Bugs can enter and grow in fresh veggies: washing is not enough
Posted: May 28th, 2008 - 10:50am by Doug PowellResearchers in Austria and France report today that Salmonella can infect plant cells and successfully evade all the defence mechanisms of plants, meaning that cleaning the surfaces of raw fruits and vegetables is not sufficient to protect against food poisoning.
Work carried out by a team led by geneticist Prof. Heribert Hirt, and published today in PloS ONE, shows that the strain of bacteria known as Salmonella typhimurium can also invade, and multiply inside, plant cells. It is already known that Salmonella can survive for up to 900 days in contaminated soils, which creates a rich source of infection for plant material. However, Prof. Hirt's team can now show that bacteria from such a source can actively achieve the infection of plant cells, thereby disproving the previous assumption that infection was coincidental and - as regards the bacteria - passive.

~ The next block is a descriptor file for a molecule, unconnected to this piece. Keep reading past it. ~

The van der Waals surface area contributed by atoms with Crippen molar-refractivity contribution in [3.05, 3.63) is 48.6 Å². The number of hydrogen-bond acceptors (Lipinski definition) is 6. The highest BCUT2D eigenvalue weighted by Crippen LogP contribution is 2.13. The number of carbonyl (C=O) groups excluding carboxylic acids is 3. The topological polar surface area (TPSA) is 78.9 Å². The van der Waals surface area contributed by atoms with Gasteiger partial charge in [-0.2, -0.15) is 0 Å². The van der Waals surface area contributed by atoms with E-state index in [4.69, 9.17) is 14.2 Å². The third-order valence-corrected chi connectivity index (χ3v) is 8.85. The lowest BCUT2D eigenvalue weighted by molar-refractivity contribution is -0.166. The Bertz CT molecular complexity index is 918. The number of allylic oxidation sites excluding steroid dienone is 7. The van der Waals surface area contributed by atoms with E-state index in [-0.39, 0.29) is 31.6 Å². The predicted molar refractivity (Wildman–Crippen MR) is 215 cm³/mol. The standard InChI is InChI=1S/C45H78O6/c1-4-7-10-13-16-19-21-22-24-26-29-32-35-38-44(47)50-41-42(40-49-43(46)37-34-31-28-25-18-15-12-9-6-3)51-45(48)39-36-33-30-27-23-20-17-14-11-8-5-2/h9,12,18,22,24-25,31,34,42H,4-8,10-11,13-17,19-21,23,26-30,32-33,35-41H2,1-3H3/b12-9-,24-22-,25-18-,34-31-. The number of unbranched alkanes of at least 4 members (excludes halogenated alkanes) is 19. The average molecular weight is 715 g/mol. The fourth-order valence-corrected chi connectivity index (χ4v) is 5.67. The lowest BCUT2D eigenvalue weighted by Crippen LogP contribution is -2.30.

"We marked individual bacteria with a fluorescent protein, which enabled us to observe them as they quite clearly penetrated root cells and multiplied. Just three hours after the bacteria came into contact with the roots, they had penetrated inside the cells of the finest root hairs. 17 hours later, the cells inside of the roots had also become infected. …
"The defence mechanisms fail completely. Although regulating proteins such as the two mitogen-activated protein kinases 3 and 6 are activated just 15 minutes after Salmonella has infected the plant, they cannot prevent the bacteria from multiplying. Another defence mechanism, which is activated by the plant messengers salicylic acid, jasmonic acid and ethylene, proves similarly ineffective. Although these messengers are important to coregraph the plant defense responses, they too are unable to halt the infection."
Previous work has shown that pathogens can enter the inside of tomatoes, leafy greens and cantaloupe. The current work once again demonstrates that food safety begins on the farm, and that food safety messages to cook, clean, chill and separate are seriously deficient. To quote again from the press release,
"If, as has now been discovered, Salmonella survives and multiplies in plant cells, then washing raw fruit and vegetables does nothing to prevent food poisoning."